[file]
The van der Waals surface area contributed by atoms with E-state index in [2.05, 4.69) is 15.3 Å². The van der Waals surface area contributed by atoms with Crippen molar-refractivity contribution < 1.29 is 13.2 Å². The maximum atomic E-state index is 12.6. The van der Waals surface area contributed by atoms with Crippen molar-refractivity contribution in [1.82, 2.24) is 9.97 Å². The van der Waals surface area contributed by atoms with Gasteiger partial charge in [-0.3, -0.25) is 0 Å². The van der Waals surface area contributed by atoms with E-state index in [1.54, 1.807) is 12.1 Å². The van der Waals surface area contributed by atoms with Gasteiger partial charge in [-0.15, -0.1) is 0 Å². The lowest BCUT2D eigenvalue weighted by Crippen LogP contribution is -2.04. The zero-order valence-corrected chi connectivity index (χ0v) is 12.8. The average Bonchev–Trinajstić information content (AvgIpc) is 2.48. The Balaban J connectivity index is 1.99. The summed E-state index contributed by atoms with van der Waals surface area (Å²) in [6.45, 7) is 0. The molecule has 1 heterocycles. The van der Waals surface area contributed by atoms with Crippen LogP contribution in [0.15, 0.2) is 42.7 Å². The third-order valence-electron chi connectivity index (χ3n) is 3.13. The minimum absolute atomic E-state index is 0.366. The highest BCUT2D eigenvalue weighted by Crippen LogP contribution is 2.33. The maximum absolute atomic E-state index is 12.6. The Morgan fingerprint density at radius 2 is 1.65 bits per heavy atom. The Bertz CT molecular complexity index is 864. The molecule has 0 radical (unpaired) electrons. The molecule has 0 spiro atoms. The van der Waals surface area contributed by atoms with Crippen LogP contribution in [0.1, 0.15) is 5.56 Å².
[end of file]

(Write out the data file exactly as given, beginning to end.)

The van der Waals surface area contributed by atoms with E-state index in [2.05, 4.69) is 15.3 Å². The van der Waals surface area contributed by atoms with Crippen molar-refractivity contribution < 1.29 is 13.2 Å². The maximum atomic E-state index is 12.6. The van der Waals surface area contributed by atoms with Crippen molar-refractivity contribution in [1.82, 2.24) is 9.97 Å². The van der Waals surface area contributed by atoms with Gasteiger partial charge in [-0.3, -0.25) is 0 Å². The van der Waals surface area contributed by atoms with E-state index in [1.54, 1.807) is 12.1 Å². The van der Waals surface area contributed by atoms with Gasteiger partial charge in [-0.15, -0.1) is 0 Å². The lowest BCUT2D eigenvalue weighted by Crippen LogP contribution is -2.04. The zero-order valence-corrected chi connectivity index (χ0v) is 12.8. The average Bonchev–Trinajstić information content (AvgIpc) is 2.48. The Balaban J connectivity index is 1.99. The summed E-state index contributed by atoms with van der Waals surface area (Å²) in [6.45, 7) is 0. The molecule has 1 heterocycles. The van der Waals surface area contributed by atoms with Crippen LogP contribution in [0.15, 0.2) is 42.7 Å². The third-order valence-electron chi connectivity index (χ3n) is 3.13. The minimum absolute atomic E-state index is 0.366. The highest BCUT2D eigenvalue weighted by Crippen LogP contribution is 2.33. The maximum absolute atomic E-state index is 12.6. The Morgan fingerprint density at radius 2 is 1.65 bits per heavy atom. The Bertz CT molecular complexity index is 864. The molecule has 0 radical (unpaired) electrons. The molecule has 0 spiro atoms. The van der Waals surface area contributed by atoms with Crippen LogP contribution in [0.1, 0.15) is 5.56 Å².